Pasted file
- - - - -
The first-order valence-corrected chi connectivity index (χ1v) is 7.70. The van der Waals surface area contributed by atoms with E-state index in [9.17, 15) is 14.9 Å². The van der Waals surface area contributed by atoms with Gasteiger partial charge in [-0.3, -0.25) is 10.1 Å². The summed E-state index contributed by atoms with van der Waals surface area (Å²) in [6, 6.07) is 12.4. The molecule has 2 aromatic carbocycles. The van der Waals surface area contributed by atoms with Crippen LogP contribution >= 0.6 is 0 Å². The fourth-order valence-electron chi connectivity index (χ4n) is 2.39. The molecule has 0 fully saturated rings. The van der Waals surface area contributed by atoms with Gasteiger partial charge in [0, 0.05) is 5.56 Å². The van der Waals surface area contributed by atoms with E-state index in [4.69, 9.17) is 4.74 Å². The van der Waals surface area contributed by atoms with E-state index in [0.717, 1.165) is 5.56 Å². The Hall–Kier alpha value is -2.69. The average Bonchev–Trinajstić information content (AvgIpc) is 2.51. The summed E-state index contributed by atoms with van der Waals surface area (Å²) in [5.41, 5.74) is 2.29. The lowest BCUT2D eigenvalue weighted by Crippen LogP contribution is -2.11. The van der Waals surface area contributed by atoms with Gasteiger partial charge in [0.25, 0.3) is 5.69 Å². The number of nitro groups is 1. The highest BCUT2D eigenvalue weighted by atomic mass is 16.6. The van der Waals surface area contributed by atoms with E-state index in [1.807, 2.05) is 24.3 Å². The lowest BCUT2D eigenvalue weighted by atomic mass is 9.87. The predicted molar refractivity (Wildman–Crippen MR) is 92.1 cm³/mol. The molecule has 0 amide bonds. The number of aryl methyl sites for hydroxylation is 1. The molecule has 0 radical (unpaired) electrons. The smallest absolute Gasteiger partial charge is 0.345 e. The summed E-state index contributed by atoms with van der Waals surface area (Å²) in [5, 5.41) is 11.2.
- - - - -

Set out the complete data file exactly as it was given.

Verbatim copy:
The first-order valence-corrected chi connectivity index (χ1v) is 7.70. The van der Waals surface area contributed by atoms with E-state index in [9.17, 15) is 14.9 Å². The van der Waals surface area contributed by atoms with Gasteiger partial charge in [-0.3, -0.25) is 10.1 Å². The summed E-state index contributed by atoms with van der Waals surface area (Å²) in [6, 6.07) is 12.4. The molecule has 2 aromatic carbocycles. The van der Waals surface area contributed by atoms with Crippen LogP contribution >= 0.6 is 0 Å². The fourth-order valence-electron chi connectivity index (χ4n) is 2.39. The molecule has 0 fully saturated rings. The van der Waals surface area contributed by atoms with Gasteiger partial charge in [0, 0.05) is 5.56 Å². The van der Waals surface area contributed by atoms with E-state index in [4.69, 9.17) is 4.74 Å². The van der Waals surface area contributed by atoms with E-state index in [0.717, 1.165) is 5.56 Å². The Hall–Kier alpha value is -2.69. The average Bonchev–Trinajstić information content (AvgIpc) is 2.51. The summed E-state index contributed by atoms with van der Waals surface area (Å²) in [5.41, 5.74) is 2.29. The lowest BCUT2D eigenvalue weighted by Crippen LogP contribution is -2.11. The van der Waals surface area contributed by atoms with Gasteiger partial charge in [0.25, 0.3) is 5.69 Å². The number of nitro groups is 1. The highest BCUT2D eigenvalue weighted by atomic mass is 16.6. The van der Waals surface area contributed by atoms with E-state index in [1.807, 2.05) is 24.3 Å². The lowest BCUT2D eigenvalue weighted by atomic mass is 9.87. The predicted molar refractivity (Wildman–Crippen MR) is 92.1 cm³/mol. The molecule has 0 amide bonds. The number of aryl methyl sites for hydroxylation is 1. The molecule has 0 radical (unpaired) electrons. The smallest absolute Gasteiger partial charge is 0.345 e. The summed E-state index contributed by atoms with van der Waals surface area (Å²) in [5, 5.41) is 11.2.